Prison Industries serves its mission

The Gazette Opinion Staff
Published: March 25 2014 | 12:01 am - Updated: 1 April 2014 | 10:07 am in

Gazette Editorial

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The annual report on Iowa’s Prison Industries is titled “Building Bridges to Success.” The numbers bear out the effectiveness of this rehabilitation program for inmates.

That’s also why we’re wary of recent legislative efforts to reduce the program’s authority because of complaints from the private business sector.

Prison Industries’ 500-plus inmates produce items ranging from furniture to signs to graphic arts services, which are sold to state agencies and not-for-profits. By state law, state agencies are required to buy from Prison Industries except for emergency situations or if the contract involves less than $10,000. Agencies also can ask for a wavier of the requirement; none has been rejected in five years.

In recent years, Prison Industries has averaged about $20 million a year in annual sales and returned more than $1 million a year to the state’s general fund.

The primary goal, however, is to help inmates develop marketable skills. About 90 percent of the prison population will return to society some day, and those who have worked in Prison Industries have a recidivism rate of just 4.9 percent, compared to 35 percent among those who haven’t.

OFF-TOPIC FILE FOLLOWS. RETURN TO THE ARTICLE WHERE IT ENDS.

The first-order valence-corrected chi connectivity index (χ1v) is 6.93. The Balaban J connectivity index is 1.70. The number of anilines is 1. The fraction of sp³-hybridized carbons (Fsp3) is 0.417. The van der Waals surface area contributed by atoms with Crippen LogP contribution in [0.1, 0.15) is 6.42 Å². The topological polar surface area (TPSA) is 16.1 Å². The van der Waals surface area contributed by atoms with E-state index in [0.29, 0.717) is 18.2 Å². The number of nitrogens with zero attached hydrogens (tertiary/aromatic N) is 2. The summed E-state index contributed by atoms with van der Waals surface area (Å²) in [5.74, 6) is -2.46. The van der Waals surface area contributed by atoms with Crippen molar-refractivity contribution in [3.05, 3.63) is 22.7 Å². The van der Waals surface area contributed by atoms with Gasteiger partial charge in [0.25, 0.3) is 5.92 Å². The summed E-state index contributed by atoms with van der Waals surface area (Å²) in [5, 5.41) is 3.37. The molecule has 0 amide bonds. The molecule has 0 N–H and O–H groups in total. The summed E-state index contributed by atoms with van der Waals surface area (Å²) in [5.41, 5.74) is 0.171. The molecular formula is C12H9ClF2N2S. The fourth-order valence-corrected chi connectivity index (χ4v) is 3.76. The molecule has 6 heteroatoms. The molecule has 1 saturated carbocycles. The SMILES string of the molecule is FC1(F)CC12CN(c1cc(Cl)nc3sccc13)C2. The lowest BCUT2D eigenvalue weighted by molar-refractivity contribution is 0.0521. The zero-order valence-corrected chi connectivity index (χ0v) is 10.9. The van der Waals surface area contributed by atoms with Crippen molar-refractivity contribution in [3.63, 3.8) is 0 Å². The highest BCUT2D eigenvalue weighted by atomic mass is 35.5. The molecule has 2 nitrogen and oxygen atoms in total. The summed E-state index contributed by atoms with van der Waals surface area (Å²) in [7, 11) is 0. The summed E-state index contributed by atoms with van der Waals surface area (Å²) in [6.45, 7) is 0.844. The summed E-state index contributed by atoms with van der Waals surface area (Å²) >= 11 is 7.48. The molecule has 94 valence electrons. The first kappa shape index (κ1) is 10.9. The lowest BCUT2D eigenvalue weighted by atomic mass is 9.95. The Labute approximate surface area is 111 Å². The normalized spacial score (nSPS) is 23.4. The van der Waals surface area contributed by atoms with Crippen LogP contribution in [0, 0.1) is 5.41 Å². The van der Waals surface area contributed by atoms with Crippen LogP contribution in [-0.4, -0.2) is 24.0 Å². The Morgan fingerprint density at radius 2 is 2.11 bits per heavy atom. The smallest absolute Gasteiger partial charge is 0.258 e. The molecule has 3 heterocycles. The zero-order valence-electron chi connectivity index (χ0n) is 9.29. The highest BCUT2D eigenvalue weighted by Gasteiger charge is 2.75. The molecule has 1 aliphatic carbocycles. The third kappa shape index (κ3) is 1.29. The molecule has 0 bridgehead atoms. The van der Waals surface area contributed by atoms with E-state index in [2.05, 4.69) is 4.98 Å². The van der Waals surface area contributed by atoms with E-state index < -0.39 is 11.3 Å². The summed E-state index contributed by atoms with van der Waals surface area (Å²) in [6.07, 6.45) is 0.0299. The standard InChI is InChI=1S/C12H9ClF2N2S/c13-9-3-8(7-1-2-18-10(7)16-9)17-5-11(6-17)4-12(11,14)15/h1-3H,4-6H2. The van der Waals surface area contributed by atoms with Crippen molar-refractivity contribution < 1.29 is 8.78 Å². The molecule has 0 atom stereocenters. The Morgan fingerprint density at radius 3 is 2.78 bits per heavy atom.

Some critics say the program is unfair to private businesses. After all, the inmates are paid less than $1 an hour for their work and the mandate locks out most private bidding.

But we think the overriding issue is rehabilitation. Prisons should not just be warehouses for offenders. Programs that teach skills and a work ethic that help inmates succeed in the outside world are good for society overall. And Prison Industries doesn’t add to taxpayer cost; it’s self-sufficient. After release, most inmates become community contributors, not recurring, expensive problems.

Prison officials also point out that prisoners in the program are much less likely to cause trouble while serving their time, requiring less supervision and expense. About 80 percent of their pay goes toward restitution to their victims, income taxes or child support owed.

Any changes in the Prison Industries program should be made to improve, not weaken it.

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